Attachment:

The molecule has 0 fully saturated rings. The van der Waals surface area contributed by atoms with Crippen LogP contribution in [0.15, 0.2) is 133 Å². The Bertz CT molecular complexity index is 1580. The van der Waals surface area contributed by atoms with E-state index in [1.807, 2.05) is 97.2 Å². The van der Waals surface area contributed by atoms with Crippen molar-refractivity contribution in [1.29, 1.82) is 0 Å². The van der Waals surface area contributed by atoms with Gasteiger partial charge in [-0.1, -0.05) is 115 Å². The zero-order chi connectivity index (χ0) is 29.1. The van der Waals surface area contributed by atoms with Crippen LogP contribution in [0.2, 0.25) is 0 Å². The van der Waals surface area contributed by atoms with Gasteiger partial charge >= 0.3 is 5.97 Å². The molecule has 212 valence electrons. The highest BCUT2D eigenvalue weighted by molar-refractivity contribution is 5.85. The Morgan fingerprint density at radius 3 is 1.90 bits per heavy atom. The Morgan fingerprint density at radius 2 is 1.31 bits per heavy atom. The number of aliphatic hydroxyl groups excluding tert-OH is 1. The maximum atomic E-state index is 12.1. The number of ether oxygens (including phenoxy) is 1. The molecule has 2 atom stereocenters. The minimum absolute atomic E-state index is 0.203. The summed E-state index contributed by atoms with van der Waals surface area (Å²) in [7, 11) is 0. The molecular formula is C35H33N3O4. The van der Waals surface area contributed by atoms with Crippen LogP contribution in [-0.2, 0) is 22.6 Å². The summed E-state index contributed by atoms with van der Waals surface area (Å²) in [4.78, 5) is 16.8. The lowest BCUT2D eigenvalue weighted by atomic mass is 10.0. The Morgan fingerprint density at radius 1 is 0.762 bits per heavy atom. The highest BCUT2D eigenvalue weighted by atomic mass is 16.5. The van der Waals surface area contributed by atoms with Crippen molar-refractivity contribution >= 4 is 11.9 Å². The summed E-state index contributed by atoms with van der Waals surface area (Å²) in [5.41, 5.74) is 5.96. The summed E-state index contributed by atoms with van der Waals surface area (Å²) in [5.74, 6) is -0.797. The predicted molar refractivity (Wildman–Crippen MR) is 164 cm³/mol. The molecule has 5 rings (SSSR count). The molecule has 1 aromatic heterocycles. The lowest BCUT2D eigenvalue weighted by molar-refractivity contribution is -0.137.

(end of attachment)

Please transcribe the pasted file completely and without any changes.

The molecule has 0 fully saturated rings. The van der Waals surface area contributed by atoms with Crippen LogP contribution in [0.15, 0.2) is 133 Å². The Bertz CT molecular complexity index is 1580. The van der Waals surface area contributed by atoms with E-state index in [1.807, 2.05) is 97.2 Å². The van der Waals surface area contributed by atoms with Crippen molar-refractivity contribution in [1.29, 1.82) is 0 Å². The van der Waals surface area contributed by atoms with Gasteiger partial charge in [-0.1, -0.05) is 115 Å². The zero-order chi connectivity index (χ0) is 29.1. The van der Waals surface area contributed by atoms with Crippen LogP contribution in [0.2, 0.25) is 0 Å². The van der Waals surface area contributed by atoms with Gasteiger partial charge >= 0.3 is 5.97 Å². The molecule has 212 valence electrons. The highest BCUT2D eigenvalue weighted by molar-refractivity contribution is 5.85. The Morgan fingerprint density at radius 3 is 1.90 bits per heavy atom. The Morgan fingerprint density at radius 2 is 1.31 bits per heavy atom. The number of aliphatic hydroxyl groups excluding tert-OH is 1. The maximum atomic E-state index is 12.1. The number of ether oxygens (including phenoxy) is 1. The molecule has 2 atom stereocenters. The minimum absolute atomic E-state index is 0.203. The summed E-state index contributed by atoms with van der Waals surface area (Å²) in [7, 11) is 0. The molecular formula is C35H33N3O4. The van der Waals surface area contributed by atoms with Crippen LogP contribution in [-0.2, 0) is 22.6 Å². The summed E-state index contributed by atoms with van der Waals surface area (Å²) in [4.78, 5) is 16.8. The lowest BCUT2D eigenvalue weighted by atomic mass is 10.0. The Morgan fingerprint density at radius 1 is 0.762 bits per heavy atom. The highest BCUT2D eigenvalue weighted by atomic mass is 16.5. The van der Waals surface area contributed by atoms with Crippen molar-refractivity contribution >= 4 is 11.9 Å². The summed E-state index contributed by atoms with van der Waals surface area (Å²) in [5.41, 5.74) is 5.96. The summed E-state index contributed by atoms with van der Waals surface area (Å²) in [5.74, 6) is -0.797. The predicted molar refractivity (Wildman–Crippen MR) is 164 cm³/mol. The molecule has 5 rings (SSSR count). The molecule has 1 aromatic heterocycles. The lowest BCUT2D eigenvalue weighted by molar-refractivity contribution is -0.137.